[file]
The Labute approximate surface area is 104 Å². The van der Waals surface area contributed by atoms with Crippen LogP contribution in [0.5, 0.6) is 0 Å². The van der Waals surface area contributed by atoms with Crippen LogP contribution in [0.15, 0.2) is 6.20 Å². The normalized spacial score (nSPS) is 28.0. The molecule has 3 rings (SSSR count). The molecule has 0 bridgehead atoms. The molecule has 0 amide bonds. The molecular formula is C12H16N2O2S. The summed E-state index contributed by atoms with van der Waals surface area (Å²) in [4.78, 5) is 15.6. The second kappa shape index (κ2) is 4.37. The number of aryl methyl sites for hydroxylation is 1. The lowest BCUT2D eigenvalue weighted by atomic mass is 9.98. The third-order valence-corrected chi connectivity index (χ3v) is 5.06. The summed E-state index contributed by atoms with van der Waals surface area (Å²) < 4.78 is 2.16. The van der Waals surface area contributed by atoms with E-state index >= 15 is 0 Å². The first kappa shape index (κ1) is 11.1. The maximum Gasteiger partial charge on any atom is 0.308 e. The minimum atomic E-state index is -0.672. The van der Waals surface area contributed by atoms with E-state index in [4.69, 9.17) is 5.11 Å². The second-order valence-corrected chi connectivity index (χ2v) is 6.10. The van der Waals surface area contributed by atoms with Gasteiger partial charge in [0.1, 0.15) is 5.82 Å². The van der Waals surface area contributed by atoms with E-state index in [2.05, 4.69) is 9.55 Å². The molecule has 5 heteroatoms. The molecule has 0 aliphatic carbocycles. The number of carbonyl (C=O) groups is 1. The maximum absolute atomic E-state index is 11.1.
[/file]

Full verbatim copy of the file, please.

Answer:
The Labute approximate surface area is 104 Å². The van der Waals surface area contributed by atoms with Crippen LogP contribution in [0.5, 0.6) is 0 Å². The van der Waals surface area contributed by atoms with Crippen LogP contribution in [0.15, 0.2) is 6.20 Å². The normalized spacial score (nSPS) is 28.0. The molecule has 3 rings (SSSR count). The molecule has 0 bridgehead atoms. The molecule has 0 amide bonds. The molecular formula is C12H16N2O2S. The summed E-state index contributed by atoms with van der Waals surface area (Å²) in [4.78, 5) is 15.6. The second kappa shape index (κ2) is 4.37. The number of aryl methyl sites for hydroxylation is 1. The lowest BCUT2D eigenvalue weighted by atomic mass is 9.98. The third-order valence-corrected chi connectivity index (χ3v) is 5.06. The summed E-state index contributed by atoms with van der Waals surface area (Å²) < 4.78 is 2.16. The van der Waals surface area contributed by atoms with E-state index >= 15 is 0 Å². The first kappa shape index (κ1) is 11.1. The maximum Gasteiger partial charge on any atom is 0.308 e. The minimum atomic E-state index is -0.672. The van der Waals surface area contributed by atoms with E-state index in [4.69, 9.17) is 5.11 Å². The second-order valence-corrected chi connectivity index (χ2v) is 6.10. The van der Waals surface area contributed by atoms with Gasteiger partial charge in [0.1, 0.15) is 5.82 Å². The van der Waals surface area contributed by atoms with E-state index in [2.05, 4.69) is 9.55 Å². The molecule has 5 heteroatoms. The molecule has 0 aliphatic carbocycles. The number of carbonyl (C=O) groups is 1. The maximum absolute atomic E-state index is 11.1.